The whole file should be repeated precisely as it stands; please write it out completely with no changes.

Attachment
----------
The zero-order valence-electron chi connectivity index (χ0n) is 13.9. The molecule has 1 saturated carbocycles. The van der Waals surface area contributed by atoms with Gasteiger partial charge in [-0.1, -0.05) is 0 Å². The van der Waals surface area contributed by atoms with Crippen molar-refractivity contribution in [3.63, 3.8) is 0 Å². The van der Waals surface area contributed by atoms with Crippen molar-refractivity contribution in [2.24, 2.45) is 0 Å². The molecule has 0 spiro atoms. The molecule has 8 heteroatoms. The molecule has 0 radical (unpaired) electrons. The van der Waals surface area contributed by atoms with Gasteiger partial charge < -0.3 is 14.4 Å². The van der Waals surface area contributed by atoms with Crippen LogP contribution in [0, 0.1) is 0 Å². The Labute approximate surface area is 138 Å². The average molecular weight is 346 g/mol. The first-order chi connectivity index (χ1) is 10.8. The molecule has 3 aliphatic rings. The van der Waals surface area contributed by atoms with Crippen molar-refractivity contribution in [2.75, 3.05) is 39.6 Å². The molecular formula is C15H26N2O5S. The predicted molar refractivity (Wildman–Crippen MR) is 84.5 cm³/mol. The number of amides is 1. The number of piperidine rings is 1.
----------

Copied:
The zero-order valence-electron chi connectivity index (χ0n) is 13.9. The molecule has 1 saturated carbocycles. The van der Waals surface area contributed by atoms with Gasteiger partial charge in [-0.1, -0.05) is 0 Å². The van der Waals surface area contributed by atoms with Crippen molar-refractivity contribution in [3.63, 3.8) is 0 Å². The van der Waals surface area contributed by atoms with Crippen molar-refractivity contribution in [2.24, 2.45) is 0 Å². The molecule has 0 spiro atoms. The molecule has 8 heteroatoms. The molecule has 0 radical (unpaired) electrons. The van der Waals surface area contributed by atoms with Gasteiger partial charge < -0.3 is 14.4 Å². The van der Waals surface area contributed by atoms with Crippen LogP contribution in [0, 0.1) is 0 Å². The Labute approximate surface area is 138 Å². The average molecular weight is 346 g/mol. The first-order chi connectivity index (χ1) is 10.8. The molecule has 3 aliphatic rings. The van der Waals surface area contributed by atoms with Crippen molar-refractivity contribution in [2.75, 3.05) is 39.6 Å². The molecular formula is C15H26N2O5S. The predicted molar refractivity (Wildman–Crippen MR) is 84.5 cm³/mol. The number of amides is 1. The number of piperidine rings is 1.